Mililband accused of trying to cover up top judges’ searing criticism of MI5 over torture

A sensational clash over MI5’s involvement in torture has erupted between the government and top judges in the case of the former Guantanamo detainee Binyam Mohamed, a British resident. The court had been asked to lift a bar on details of a Divisional Court ruling that Mohamed had suffered brutal and degrading treatment at the hands of Pakistani and American interrogators with MI5 complicity for over two years. In fact the appeal judges decided that a disclosure ruling was unnecessary. Judge CJ said: We are no longer dealing with the allegations of torture and ill-treatment; they have been established in the judgement of the court, publicly revealed by the judicial processes within the USA itself.” An American court had found that Mohamed had suffered two years of torture, had been deprived of sleep and food, held in stress positions, forced to listen to other prisoners screaming while locked in a pitch black cell and had his genitals mutilated.

After the ruling, the Foreign Office published the seven previously redacted paragraphs of the earlier Divisional Court ruling. Although revealing at least brutal and degrading treatment, civil rights lawyers neverthess dubbed this “ a tactical retreat.” For the story was only hotting up.
It has since emerged that the foreign office’s lawyer wrote to the appeal court last Friday protesting that paragraph 168 of their draft judgment made “exceptionally damaging criticism” of the security services, (MI5) and requesting that the remarks be removed.

“If the observations in the draft judgment appear in the final version, the publicity likely to be given to them would be highly prejudicial to any criminal proceedings that might subsequently be brought.,”

These “proceedings” refer to police inquiries into the role of an MI5 officer connected to the interrogation which the US judge in the first hearing unambiguously called “torture.” Lord Neuberger who had drafted the judgment assumed that as the law requires, Mohammed’s counsel knew about the FCO barrister’s letter. But this wasn’t so. It turns out that the judge had excised the criticism of MI5 before a copy of the FCO’s lawyer has been received and Mohamed’s lawyer had a chance to argue against deletion. Greatly embarrassed, the three appeal judges will give Mohamed’s lawyers until Friday to appeal for the redacted criticism of MI5 to be restored. We know the gist of the judges criticism of MI5’s role because Mohamed’s lawyers have released their copy of the letter which quoted the paragraph at issue. Channel 4 News quoted it at length.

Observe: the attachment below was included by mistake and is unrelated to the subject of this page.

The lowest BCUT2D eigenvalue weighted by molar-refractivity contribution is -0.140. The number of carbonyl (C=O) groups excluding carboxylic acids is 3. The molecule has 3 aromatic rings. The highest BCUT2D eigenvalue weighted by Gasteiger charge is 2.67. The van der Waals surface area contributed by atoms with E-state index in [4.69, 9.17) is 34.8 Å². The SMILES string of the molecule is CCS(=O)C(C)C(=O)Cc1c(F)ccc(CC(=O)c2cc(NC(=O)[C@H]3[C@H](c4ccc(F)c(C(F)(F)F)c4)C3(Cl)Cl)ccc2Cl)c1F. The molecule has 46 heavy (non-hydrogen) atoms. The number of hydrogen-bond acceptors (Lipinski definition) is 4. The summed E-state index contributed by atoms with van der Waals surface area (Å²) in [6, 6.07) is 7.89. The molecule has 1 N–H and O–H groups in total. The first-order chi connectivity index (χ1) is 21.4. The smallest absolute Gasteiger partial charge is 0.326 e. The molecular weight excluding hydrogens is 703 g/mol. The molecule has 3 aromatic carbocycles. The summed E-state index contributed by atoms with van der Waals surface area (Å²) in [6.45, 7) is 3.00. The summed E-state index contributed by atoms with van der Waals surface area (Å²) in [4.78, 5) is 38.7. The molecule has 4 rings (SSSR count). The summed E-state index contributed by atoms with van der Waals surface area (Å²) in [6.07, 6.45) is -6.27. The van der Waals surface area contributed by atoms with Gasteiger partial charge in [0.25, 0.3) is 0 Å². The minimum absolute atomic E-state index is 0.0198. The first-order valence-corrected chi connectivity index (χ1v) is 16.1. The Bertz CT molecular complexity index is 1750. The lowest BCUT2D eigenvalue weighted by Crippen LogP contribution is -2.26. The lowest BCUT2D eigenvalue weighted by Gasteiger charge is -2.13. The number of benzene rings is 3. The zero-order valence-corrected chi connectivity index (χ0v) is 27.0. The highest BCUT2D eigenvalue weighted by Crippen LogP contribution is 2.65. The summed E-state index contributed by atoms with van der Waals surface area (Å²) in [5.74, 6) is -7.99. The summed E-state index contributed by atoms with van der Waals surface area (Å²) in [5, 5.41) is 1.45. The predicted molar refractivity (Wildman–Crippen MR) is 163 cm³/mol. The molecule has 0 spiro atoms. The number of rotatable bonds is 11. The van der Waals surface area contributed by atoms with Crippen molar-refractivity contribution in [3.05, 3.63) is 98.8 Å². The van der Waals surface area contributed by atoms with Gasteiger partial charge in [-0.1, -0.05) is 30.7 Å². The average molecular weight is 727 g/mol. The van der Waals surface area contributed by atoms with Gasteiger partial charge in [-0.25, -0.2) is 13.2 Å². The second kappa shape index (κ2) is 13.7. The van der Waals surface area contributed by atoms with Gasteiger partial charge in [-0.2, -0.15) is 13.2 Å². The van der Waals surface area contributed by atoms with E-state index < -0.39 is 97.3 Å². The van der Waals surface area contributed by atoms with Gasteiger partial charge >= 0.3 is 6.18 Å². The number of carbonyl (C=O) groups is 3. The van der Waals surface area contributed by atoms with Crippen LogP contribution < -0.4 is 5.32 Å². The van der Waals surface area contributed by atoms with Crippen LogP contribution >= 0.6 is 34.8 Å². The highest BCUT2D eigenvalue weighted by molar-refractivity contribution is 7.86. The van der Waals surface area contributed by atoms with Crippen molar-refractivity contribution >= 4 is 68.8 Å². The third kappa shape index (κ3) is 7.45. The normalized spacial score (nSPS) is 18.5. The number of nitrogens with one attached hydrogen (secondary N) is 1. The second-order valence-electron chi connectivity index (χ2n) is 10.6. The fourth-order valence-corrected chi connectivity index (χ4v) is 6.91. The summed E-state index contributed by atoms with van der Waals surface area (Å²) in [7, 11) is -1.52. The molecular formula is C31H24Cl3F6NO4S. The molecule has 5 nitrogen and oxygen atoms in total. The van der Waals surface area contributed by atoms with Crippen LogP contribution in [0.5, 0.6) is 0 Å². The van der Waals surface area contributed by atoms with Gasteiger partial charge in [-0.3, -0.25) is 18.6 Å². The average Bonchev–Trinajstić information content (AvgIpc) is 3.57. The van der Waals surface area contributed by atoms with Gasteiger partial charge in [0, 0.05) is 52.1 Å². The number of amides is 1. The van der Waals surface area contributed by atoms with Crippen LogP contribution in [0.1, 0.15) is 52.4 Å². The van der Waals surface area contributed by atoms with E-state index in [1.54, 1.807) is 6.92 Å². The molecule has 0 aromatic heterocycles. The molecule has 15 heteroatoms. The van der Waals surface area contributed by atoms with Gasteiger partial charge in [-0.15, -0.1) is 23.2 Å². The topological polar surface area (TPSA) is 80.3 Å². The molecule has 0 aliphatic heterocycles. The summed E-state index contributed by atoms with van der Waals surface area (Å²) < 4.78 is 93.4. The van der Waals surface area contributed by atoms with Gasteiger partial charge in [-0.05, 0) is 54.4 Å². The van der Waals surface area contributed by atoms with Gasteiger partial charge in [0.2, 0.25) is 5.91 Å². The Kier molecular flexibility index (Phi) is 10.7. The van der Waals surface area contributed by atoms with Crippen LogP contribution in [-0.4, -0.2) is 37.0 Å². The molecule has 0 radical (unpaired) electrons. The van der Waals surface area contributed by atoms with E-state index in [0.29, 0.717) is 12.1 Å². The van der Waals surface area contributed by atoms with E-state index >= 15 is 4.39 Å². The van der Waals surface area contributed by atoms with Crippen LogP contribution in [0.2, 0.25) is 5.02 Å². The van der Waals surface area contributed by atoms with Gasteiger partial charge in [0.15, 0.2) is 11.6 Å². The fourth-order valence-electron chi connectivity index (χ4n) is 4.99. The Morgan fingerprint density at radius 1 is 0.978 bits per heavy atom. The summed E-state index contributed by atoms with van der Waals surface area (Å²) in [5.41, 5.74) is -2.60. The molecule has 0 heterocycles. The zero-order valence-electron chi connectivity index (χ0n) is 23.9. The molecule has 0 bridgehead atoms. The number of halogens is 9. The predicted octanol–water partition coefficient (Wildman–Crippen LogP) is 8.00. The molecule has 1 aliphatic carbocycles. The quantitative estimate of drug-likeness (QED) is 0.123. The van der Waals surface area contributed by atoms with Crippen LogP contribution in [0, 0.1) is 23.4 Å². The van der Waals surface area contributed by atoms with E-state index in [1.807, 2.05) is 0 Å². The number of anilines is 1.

1. that the Security Service does not operate within a culture of respect for human rights or abjures participation in coercive interrogation techniques
2. an MI5 witness’s evidence was characteristic of the service on this point.
3. That MI5 deliberately misled ( the Commons) intelligence and security committee
4. (the behaviour) reflects a culture of suppression.. that penetrates the service to such a degree as to undermine any UK government assurance based on MI5’s information and advice”

In a highly combative interview on Channel 4 News, presenter Jon Snow accused the foreign secretary David Miliband of “ breaking the law” in failing to ensure that Mohammed’s lawyers had not seen the letter asking for the judicial comments on MI5 to be removed, in time to challenge it. The reason, he put it to Miliband, was to cover up MI5 involvement in benefiting from torture and not as he claimed, to protect the integrity of the highly prized US-UK intelligence relationship.

This searing judgment whether fully disclosed or not, raises tension between the judiciary and government over anti terrorism and human rights to a new pitch.

Former BBC journalist and manager in Belfast, Manchester and London, Editor Spolight; Political Editor BBC NI; Current Affairs Commissioning editor BBC Radio 4; Editor Political and Parliamentary Programmes, BBC Westminster; former London Editor Belfast Telegraph. Hon Senior Research Fellow, The Constitution Unit, Univ Coll. London